In my post below about my Mellon application, I’ve got a comment basically calling me out as a privileged academic for declaring that I intend to take six weeks’ vacation a year from here on out. Well, regardless of how much time I take off, I’m guilty as charged. I am a privileged academic. But wait! My brother, an auto mechanic, takes about four weeks of vacation a year. In the last six years (the time I’ve been employed as a prof), he has had significantly more true vacation than me. He also works my mad schedule of 50-60 hours a week (it runs in the family), so it’s a pretty good comparison. Maybe there’s something to this. Maybe we ought to look at the politics of the work week and the work year.
For the French (and Germans, and Dutch, and. . . ) it’s certainly not specific to academics or even the middle class, though there may be exempt job categories. Quebec, at least, has an amazingly progressive maternity leave policy that is available to people like my departmental secretary, who is currently on such a leave.(1)
Some links from a cursory websearch:
and of course, the Wall Street Journal complaining about short work weeks: http://www.careerjournal.com/myc/workabroad/20041123-sterling.html (though they do note that the EU, as a matter of policy, directs governments to give workers at least four weeks of paid leave; as far as I can tell, this includes department store clerks and assembly line workers).
A couple years back I published a review of Pietro Basso’s Modern TImes, Ancient Hours, an outstanding and terrifying analysis of the creeping expansion of work-time in industrial countries. I’ve linked it above, but let me pull a quote from its conclusion:
As it was in Marx’s time, so it is today. There is a basic conflict of interests between employers and employees over working time. It doesn’t matter if we’re talking about the widget business or the digit business. Capitalists know that more hours means more profit. It took a militant labor movement to get the working day down to the fictional “eight hour” length, and that’s why it will take a powerful movement to improve things today. Shorter hours for all working people ought to be at the center of any progressive social or political agenda. There is no humane alternative.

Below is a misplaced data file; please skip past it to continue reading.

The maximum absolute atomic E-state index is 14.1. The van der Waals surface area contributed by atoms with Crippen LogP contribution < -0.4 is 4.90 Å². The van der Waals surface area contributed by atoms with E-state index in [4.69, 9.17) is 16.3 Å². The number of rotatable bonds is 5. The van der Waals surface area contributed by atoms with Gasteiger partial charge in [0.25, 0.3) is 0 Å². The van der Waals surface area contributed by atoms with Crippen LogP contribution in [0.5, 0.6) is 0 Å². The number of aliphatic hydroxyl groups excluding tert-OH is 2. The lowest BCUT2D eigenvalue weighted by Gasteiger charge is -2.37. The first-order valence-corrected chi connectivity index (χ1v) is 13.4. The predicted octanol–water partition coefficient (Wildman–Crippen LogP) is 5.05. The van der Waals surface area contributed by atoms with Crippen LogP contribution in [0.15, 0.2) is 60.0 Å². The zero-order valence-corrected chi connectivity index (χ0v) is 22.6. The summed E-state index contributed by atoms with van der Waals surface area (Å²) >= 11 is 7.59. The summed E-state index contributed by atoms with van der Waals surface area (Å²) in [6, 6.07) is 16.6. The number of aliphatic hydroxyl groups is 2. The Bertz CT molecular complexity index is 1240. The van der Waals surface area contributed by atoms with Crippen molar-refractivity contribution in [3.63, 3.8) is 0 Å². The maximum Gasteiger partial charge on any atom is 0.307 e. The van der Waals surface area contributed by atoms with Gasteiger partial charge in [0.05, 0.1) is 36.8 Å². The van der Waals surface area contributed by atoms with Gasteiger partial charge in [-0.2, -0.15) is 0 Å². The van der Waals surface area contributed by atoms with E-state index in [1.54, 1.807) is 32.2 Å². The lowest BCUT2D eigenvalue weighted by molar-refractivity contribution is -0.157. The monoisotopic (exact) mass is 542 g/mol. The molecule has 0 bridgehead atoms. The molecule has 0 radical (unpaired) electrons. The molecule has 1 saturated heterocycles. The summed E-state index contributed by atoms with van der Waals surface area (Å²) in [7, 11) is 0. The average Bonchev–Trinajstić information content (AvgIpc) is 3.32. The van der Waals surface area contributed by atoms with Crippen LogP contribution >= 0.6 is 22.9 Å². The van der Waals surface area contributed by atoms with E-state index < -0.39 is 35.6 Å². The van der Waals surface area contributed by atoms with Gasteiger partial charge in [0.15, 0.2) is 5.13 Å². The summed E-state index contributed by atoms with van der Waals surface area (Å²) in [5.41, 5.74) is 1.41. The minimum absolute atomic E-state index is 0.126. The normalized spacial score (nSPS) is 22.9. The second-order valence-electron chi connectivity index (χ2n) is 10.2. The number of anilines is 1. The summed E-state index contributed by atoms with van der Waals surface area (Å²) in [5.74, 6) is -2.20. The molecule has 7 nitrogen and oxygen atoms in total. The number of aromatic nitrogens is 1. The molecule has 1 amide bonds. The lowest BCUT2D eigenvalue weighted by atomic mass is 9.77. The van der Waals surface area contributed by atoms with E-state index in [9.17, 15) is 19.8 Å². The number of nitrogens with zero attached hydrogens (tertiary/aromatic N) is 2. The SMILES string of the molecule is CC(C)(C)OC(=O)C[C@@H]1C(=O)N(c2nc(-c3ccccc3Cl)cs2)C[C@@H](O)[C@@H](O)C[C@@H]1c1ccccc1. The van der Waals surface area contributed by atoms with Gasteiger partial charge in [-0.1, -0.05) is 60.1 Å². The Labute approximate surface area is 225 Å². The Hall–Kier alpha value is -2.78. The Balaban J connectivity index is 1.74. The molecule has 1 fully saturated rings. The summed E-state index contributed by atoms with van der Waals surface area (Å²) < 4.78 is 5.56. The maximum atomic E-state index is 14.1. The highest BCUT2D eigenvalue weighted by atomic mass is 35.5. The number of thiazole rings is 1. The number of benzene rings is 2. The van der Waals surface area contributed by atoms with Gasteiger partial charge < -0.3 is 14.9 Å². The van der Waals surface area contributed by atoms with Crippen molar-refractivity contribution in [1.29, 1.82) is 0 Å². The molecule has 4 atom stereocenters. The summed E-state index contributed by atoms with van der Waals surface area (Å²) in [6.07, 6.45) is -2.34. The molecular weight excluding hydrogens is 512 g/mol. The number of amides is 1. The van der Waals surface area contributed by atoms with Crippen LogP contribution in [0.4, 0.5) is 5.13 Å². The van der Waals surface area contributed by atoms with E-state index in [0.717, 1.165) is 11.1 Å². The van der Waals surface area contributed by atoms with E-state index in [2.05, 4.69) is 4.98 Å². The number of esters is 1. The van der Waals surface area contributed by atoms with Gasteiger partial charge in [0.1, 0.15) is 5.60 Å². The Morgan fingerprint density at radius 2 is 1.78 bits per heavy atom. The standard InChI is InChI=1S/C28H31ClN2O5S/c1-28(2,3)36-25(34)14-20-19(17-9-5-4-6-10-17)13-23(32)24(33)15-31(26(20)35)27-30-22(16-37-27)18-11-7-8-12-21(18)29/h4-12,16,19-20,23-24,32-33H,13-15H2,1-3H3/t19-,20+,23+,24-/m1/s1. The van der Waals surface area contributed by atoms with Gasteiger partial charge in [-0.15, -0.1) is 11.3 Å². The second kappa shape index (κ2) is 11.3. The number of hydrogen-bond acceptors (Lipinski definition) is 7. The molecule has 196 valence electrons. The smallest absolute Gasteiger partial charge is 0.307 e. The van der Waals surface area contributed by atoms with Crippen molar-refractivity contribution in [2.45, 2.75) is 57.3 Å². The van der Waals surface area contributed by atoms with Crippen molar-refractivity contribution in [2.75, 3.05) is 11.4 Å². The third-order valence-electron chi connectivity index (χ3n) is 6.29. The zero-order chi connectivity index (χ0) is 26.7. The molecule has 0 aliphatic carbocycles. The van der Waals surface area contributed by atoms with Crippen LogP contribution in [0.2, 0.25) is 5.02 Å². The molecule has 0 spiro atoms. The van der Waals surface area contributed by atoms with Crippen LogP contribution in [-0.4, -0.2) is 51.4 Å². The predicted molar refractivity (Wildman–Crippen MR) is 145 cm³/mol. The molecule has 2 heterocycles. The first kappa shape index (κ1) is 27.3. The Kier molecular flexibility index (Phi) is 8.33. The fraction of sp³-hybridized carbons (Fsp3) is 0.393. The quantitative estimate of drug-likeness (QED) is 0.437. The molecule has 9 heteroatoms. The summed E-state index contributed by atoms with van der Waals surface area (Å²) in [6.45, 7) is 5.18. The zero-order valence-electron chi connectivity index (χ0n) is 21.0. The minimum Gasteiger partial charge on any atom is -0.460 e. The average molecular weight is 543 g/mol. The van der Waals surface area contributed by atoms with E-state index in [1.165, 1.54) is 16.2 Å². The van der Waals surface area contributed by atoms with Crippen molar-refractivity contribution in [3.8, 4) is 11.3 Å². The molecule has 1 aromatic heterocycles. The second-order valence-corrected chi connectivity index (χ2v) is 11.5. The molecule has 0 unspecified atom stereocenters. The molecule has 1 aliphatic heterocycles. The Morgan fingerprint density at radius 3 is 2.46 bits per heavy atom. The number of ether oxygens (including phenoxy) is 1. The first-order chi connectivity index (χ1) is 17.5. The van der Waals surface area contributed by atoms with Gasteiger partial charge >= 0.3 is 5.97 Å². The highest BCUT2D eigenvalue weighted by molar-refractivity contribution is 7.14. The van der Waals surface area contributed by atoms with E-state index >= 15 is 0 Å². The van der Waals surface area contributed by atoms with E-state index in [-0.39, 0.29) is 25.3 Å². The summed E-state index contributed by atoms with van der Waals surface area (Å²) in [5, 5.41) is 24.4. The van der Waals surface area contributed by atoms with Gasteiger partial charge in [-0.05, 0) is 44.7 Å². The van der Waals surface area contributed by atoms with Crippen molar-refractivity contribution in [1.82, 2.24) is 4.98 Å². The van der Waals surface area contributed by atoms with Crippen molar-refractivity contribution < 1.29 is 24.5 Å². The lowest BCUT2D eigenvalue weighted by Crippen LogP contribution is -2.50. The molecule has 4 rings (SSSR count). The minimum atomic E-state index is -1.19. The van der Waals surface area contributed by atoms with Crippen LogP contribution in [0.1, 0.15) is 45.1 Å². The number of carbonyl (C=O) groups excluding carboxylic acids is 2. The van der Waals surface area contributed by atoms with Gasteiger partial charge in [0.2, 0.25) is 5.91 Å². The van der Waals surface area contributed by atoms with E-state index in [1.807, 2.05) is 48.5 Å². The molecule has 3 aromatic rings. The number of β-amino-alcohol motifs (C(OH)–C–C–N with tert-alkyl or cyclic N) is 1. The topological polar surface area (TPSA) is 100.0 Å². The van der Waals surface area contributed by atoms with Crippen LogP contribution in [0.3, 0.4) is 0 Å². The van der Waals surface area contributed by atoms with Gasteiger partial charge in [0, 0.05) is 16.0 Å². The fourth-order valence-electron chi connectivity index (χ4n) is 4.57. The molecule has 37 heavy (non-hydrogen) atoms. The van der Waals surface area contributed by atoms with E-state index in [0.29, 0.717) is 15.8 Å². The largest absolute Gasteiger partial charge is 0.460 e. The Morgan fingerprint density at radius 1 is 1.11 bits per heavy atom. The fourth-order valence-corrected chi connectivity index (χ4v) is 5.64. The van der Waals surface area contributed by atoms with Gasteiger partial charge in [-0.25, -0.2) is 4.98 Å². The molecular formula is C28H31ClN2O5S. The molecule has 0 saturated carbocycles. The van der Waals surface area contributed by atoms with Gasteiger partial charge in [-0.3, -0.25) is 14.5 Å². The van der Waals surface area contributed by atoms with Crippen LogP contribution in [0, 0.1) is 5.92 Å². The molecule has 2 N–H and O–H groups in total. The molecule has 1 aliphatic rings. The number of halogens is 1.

So yes, someone who works in a department store ought to be able to ask for six weeks’ vacation with a straight face. It would be right and humane if employers provided for that.
But there is also a politics to vacation time in academia and anywhere else there are salaried employees. Once an organization pays employees on salary, rather than hourly wage, that organization has a financial stake in maximizing the number of hours worked by said employee. If we assume a 40 hour workweek, for every eight employees who work 45 hours, the organization effectively gets the labor of an extra person. Now, granted, in universities you have dead wood and all that, so not everyone is working 45 hours (or more) a week. In teaching, one can submit class size to a similar analysis: the classes of 200+ students I’ve taught over the past six years are, on a per-student-basis, much cheaper than classes of 20, where it is actually possible to practice all the stuff they write about in progressive pedagogy books. All this is to say that it is in the interest of big organizations like universities to make the most of their investment in their salaried employees. (In fact, people who have written about the general decline in tenureable positions in comparison with adjunct and part-time faculty have argued that a speed-up for the remaining tenured and tenure-stream people is part of the reason that univerisites can cut faculty lines at a time when enrollment increases.)
Now, let’s look at those six weeks in context. Take a salaried worker who puts in 45 hours a week — maybe a couple 2.5 hour after dinner stints or a weekend afternoon to catch up. Let’s say the institution normally gives the person two weeks’ vacation a year. Since the salary is nominally for 40 hours a week, that means that over the course of a 50 week year, that person works 2250 hours, or the equivalent of 56.25 40-hour workweeks. Now, give the same person six weeks off per year: 2070 hours, or the equivalent of 51.75 40-hour weeks of work. It gets more complicated with waged workers, but if you figure out how much of those people’s time is spent making profit for their employer (what Marx called “surplus value”), you’ll doubtless find six weeks in there to let the person go relax and enjoy life.
Time is money and all that.
1. While we’re on the topic of Quebec and McGill, they have a pretty progressive policy regarding time off. They stipulate a month’s vacation time for faculty (“when it does not interfere with teaching”), which, if you add that to all the weekdays that the university is closed during the year (many offices at McGill are closed on Fridays for a good chunk of the summer), actually adds up to more than six weeks of time off during a given calendar year. http://www.academic.mcgill.ca/guides/gheass/leaves/vacation_policy_ranked.htm Staff time off is governed by collective bargaining agreements and by seniority, but I would venture to say that the staff in my department have roughly the same vacation benefit that I do.